How to Prepare for the Death of a Pet
No one wants to think about it—but at some point, all pet owners will be faced with the inevitable loss of their loyal, furry friend. Whether the death occurs from natural causes or euthanasia, saying goodbye to a beloved member of the family can be heartbreaking. "The decision to put a pet to sleep is very personal and different for each person and situation. It's important to consider the pet's quality of life when contemplating euthanasia as well as the wishes of family members," says Richard S. Goldstein, DVM, who owns Mobile Vet Squad in Westchester County, NY. "I tell my clients that they will know in their heart when the time is right."
The loss of a pet can be emotionally significant. It's not unusual to experience sorrow as intense as losing a relative. That's why it's beneficial to decide now how to handle the remains so when the time comes you can focus on coping with your grief. "Just like with other family members, planning ahead may help ease the burden of having to make emotional decisions when the time comes," Goldstein explains.
One of the first hurdles you'll face after the death of a pet is deciding what to do with the body. Goldstein says that when a pet dies at home, you can either bring the body to the vet, or take it directly to a pet cemetery. If the pet dies or is put to sleep at the vet, then the pet cemetery used by the vet usually picks up the body.
Exploring Your Options
Once your pet is at the pet cemetery, you'll need to decide whether you want burial or cremation. When weighing the choices, Goldstein says to think about your personal preferences, as well as financial considerations.
Here are three of the most common options:
- Communal cremation. With this option, the pet cemetery will cremate your pet along with others. In the case, the ashes won't be returned but some pet cemeteries have gardens where they will sprinkle them.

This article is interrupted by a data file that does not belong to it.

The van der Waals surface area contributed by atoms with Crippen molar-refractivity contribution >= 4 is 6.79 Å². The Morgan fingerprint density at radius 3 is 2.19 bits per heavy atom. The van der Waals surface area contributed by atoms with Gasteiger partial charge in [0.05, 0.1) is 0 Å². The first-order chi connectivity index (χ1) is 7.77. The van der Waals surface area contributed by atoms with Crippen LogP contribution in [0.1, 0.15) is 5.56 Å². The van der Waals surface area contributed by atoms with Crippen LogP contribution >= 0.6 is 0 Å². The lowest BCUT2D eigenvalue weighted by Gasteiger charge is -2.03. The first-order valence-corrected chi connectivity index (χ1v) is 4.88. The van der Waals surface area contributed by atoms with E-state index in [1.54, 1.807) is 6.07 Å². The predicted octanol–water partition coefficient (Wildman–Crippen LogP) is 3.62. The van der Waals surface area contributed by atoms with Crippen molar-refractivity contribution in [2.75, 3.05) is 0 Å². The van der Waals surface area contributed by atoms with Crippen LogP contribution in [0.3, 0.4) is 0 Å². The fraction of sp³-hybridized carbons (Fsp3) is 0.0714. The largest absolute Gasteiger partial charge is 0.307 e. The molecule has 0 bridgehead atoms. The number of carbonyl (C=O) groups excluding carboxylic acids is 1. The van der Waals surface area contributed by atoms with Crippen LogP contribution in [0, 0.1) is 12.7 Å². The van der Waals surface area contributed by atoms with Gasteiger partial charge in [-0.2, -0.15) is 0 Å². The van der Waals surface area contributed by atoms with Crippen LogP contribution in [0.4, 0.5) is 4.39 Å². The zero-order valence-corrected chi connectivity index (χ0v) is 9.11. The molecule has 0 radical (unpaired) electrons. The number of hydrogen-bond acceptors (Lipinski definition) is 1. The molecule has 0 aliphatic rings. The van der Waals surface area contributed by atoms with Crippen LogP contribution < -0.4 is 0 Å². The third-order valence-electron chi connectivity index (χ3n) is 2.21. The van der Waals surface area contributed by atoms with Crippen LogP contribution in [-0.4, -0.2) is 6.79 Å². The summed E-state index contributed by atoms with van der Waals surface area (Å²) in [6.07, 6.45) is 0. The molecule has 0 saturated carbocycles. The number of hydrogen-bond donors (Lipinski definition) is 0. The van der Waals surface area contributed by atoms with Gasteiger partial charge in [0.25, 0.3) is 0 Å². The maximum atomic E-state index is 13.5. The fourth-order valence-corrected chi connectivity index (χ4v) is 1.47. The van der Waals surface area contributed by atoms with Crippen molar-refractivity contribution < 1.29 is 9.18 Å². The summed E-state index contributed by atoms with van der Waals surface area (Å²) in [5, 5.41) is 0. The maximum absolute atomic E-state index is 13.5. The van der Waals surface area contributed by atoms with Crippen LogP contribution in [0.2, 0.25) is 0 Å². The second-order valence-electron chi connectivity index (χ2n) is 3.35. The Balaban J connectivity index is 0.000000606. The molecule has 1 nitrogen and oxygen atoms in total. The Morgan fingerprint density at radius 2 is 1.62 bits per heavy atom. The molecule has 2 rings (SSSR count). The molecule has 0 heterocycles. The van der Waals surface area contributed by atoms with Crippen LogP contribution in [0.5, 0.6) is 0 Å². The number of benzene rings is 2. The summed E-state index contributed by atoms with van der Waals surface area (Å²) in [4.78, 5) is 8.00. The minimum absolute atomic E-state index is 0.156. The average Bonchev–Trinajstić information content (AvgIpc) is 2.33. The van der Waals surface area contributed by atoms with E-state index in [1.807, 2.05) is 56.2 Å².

- Private cremation. With private cremation, you'll get the ashes back from the pet cemetery. Most pet cemeteries allow you to choose from a selection of containers ranging from decorative tins to very ornate urns. You can save the ashes or release them in a place that was meaningful for you and your pet (your backyard or favorite walking path, for example).
- Burial. This can be done at the pet cemetery. Or, in some places, local ordinances will allow you to bury a deceased pet on your property. (Be sure to check your local ordinance. It's important the body be properly wrapped and buried deep enough to discourage wildlife from interfering.)
Finding a Local Pet Cemetery
When handling the details yourself, Goldstein suggests checking with your vet in order to find a reputable pet cementary. Family, friends, and neighbors may also be able make recommendations.
Though less common-and somewhat controversial-taking a pet to a taxidermist for preservation is a growing trend. While this can be a pricey way to go, having their pet's body stuffed helps some people keep their animal close after death.
Goldstein, Richard S., DVM, Mobile Vet Squad, Westchester County, NY. Email interview 20 March 2013.http://www.mobilevetsquad.com/
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